Week 11 – Running With Blades

I agree with my classmates’ comments from after the viewing that noted that Bladerunner shares many characteristics with German Expressionist films, such as the elaborate mise-en-scène and the dark mood and themes. The city streets are flooded with people and lights and colors and buildings and cars and myriad details everywhere you look.
The theme of Bladerunner is perhaps best understood from Roy Batty’s line, “All those moments will be lost in time like tears in rain.” The theme is that of the futility of life, fatalism, and the inevitability of death.

So, Bladerunner, in addition to sharing many traits of German Expressionism, is no doubt of the genre Film Noir (even though IMDB does not label it as such).

For starters, the reading mentions that Film Noirs “[portray] the world of dark, slick city streets, crime and corruption.” This is evident in Bladerunner as the entire film is set in a heavily urban, futuristic Los Angeles frought with crime and corruption. The world is also lit for night in every single scene. Even when the sun is still in the sky, it is night in the scene. Another striking characteristic is how the environment is many times given an equal or greater weight than the actors in terms of lighting, which creates a fatalistic, hopeless mood – i.e., the sets will be better-lit than the actors; many times the actors will be in complete darkness (silhouette).

Rain and water are recurring elements in Film Noir. In Bladerunner, the rain is a constant aspect of the set that adds even more darkness to the scenes and adds more feeling of desperation and helplessness.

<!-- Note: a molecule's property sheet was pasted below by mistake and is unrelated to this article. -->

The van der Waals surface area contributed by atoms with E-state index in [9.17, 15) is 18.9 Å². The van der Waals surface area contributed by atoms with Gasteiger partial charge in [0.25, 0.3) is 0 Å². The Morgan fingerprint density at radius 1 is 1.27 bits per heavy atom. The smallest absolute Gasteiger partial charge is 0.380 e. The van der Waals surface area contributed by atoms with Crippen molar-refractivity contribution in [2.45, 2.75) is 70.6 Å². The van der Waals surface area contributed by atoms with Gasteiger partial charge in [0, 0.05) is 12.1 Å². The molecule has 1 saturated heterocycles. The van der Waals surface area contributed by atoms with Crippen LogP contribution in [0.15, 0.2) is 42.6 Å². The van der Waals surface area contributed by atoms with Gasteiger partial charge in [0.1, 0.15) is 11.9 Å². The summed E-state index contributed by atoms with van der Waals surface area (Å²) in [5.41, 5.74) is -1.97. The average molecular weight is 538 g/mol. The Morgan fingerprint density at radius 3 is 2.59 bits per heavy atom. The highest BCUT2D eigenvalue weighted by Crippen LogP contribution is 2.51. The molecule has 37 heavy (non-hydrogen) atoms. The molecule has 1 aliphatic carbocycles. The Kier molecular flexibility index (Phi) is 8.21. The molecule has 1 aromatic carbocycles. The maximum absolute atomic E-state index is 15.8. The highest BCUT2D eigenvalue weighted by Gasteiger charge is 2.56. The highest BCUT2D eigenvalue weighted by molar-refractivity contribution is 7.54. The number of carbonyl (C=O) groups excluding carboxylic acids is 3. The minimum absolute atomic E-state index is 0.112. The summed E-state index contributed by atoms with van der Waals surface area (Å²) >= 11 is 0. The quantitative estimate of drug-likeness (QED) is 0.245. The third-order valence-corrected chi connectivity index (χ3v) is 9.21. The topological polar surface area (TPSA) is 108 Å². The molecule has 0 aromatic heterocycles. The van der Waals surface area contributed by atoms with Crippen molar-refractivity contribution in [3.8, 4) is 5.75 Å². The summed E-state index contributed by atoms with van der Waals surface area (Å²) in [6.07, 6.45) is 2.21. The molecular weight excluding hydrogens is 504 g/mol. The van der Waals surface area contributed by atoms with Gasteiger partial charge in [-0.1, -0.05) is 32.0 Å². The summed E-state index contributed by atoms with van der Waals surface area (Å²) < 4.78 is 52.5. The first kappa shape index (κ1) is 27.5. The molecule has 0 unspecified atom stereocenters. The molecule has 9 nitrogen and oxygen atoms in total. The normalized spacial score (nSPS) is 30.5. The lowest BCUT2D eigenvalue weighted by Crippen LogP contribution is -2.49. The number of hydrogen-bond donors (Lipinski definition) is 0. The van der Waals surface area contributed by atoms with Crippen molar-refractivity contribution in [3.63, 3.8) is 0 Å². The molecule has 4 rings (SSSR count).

The main characters of Film Noirs are often morally ambiguous. It is hard to discern whether Deckard was a good guy or a bad guy. Sure, he works for the police, but are the police working for good? It is hard to say whether the Replicants or the police are the good guys. To me it almost seems as though the Replicants are the good guys because they are the underdogs who are enslaved and oppressed by society and their makers.

P.S. I just realized the banner is from Bladerunner.

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One thought on “Week 11 – Running With Blades

  1. Myriad of cityscape details from the crowded nature, the flashing lights, and the general look of the scenery – the buildings, cars, etc. – add to the urban setting, traditional to most film noirs, even despite the futuristic look and scifi aspect of the film. The urban setting really plays off the theme traditional to film noirs, that is the corrupt and dark underbelly that exists within the city. The dreary theme is most definitely exemplified by the dark lighting of the scene, where shadows are rampant throughout scenes and any source of lighting only showcases the dark expressions of characters. In those cases, as you said, the actors are covered more so by darkness than the background, but the shadows persist.

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